My inner Chicken Whisperer keeps bugging my alter ego, Blackthumb, who loves the winter season hibernation period and the respite from agricultural responsibilities that it provides. Nevertheless, pesky CW wants an update posted on our shared blog about the fact that, for a week or two now, and despite the return of winter weather, we have been getting four (!) eggs a day. Blackthumb thinks big deal! pointing out that they are still the most expensive eggs in the country. CW retorts that such materialistic thinking is exactly what is wrong with this world. These are socially, politically, biologically, environmentally, organically and animal husbandry-ily correct eggs from happy chickens! Blackthumb responds: “Do these chickens look happy to you?!? Look at those soggy feathers! Look at those cold feet!!”
Having photographic evidence, Blackthumb wins the argument.
“I just gave Frau R. (aka ‘Mean Neighbor Lady’) some eggs.”
On hearing this, my daughter laughed out loud and added “Kill ‘em with kindness, hey?”
She is much too smart. (I’m not sure where I went wrong while raising her). What she was referring to was one of our often-retold family stories from her wee childhood . . .
It began when we received a hand-written letter from the elderly man who delivered our newspaper every morning. He was complaining about a flower box in front of our house that is partly in the street. He found it very difficult to drive past. The letter was full of indignation, unnecessary rudeness, and basic spelling mistakes. My husband was irked and wanted to write back, asking him where he got off. I said – what’s the point? This is an old guy who – instead of enjoying his retirement – has to get up at four in the morning to deliver papers – he can’t be in very good shape financially or have a particularly nice life. And he clearly didn’t understand that he was in a position of absolute zero authority. Let’s not pursue a fight. Let’s kill this with kindness.
We ended up writing a really nice letter apologizing for the inconvenience and explaining that the box was there to slow cars down and to stop our young kids from running out of the house straight into the road. We attached the letter to a bottle of wine and left it out for him.
We became his favorite people after that. Our newspaper was lying on the welcome mat each morning as if placed there carefully.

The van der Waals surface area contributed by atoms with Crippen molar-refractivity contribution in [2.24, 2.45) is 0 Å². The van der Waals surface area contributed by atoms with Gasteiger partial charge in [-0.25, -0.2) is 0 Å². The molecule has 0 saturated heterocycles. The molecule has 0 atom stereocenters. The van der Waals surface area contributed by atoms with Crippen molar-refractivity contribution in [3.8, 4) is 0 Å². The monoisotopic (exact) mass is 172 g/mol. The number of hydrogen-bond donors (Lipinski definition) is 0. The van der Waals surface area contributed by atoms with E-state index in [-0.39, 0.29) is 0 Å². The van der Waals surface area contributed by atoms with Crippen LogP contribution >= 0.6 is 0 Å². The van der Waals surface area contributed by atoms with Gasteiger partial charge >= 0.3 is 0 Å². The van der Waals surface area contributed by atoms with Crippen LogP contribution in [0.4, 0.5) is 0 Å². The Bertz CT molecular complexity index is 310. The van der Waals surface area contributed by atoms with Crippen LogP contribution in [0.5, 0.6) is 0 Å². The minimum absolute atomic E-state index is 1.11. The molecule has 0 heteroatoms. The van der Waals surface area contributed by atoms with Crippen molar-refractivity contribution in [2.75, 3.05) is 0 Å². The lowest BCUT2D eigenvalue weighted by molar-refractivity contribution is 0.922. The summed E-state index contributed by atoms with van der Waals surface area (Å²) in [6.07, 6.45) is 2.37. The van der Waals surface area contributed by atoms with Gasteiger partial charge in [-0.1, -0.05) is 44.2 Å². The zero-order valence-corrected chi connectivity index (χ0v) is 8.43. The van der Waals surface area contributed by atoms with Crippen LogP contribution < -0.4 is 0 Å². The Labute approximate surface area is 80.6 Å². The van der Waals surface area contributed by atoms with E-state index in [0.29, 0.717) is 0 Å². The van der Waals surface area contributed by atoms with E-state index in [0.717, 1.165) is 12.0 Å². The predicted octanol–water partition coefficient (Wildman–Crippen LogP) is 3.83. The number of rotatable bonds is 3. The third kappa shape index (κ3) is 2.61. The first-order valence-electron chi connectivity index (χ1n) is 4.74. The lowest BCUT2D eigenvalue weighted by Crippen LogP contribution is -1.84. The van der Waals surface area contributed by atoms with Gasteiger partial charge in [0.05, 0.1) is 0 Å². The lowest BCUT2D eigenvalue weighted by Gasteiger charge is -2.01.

Of course, Mean Neighbor Lady was a much more complicated situation than Newspaper Guy. For the first 10 years or so of our . . . neighborliness . . . she simply scared the crap out of me. She lived way downhill in the valley below us, and yet she was omnipresent. She walked past our house regularly to spy and inspect things. I began to call it the “Daily Disapproval Tour”.
Once she rang the bell. She told me that my Dog One had jumped up on her and torn her apron. She wanted ten dollars from me to replace it. She hadn’t bothered to bring the apron to show me. I paid.
Fifteen years ago, her daughter built a new house for both of them halfway down the hill between us and MNL’s old farmhouse in the valley. Not only did the DDT’s increase in frequency, but the new house was right along the path where I take my daily walk. I kept my dogs on leashes whenever we passed the house. Sometimes I whistled.
MNL once told my daughters that she wouldn’t allow her grandson to play with them in our yard because it was an “Urwald” (= jungle).
She also clearly had a crush on my husband. Whenever I ran into her, she sometimes grunted at best. But when my husband was there too, she smiled (at him) and engaged in pleasant banter.
So, now Mrs. R. and I have been neighbors for thirty years. And except for the fact that I am a lousy gardener, she has little or no clue about who I am. She seems to know almost nothing about America or even that I come from there. I doubt she knows much at all about English literature, Economics, Business Administration, Maria Montessori, blog writing or Constitutional crises.
But she does know about chickens, so, for the first time, we have something to talk about.
I not only gave her eggs this morning, but I also made an effort to give her five different eggs from five different chickens. She seemed a bit confused, even flustered. Her contorted facial expression was hard to discern, but it was definitely reminiscent of something smile-like. She kind of ran away from me after I handed them over.
Blackthumb may have won the argument on the happiness of my flock this morning, but Chicken Whisperer definitely wins the day.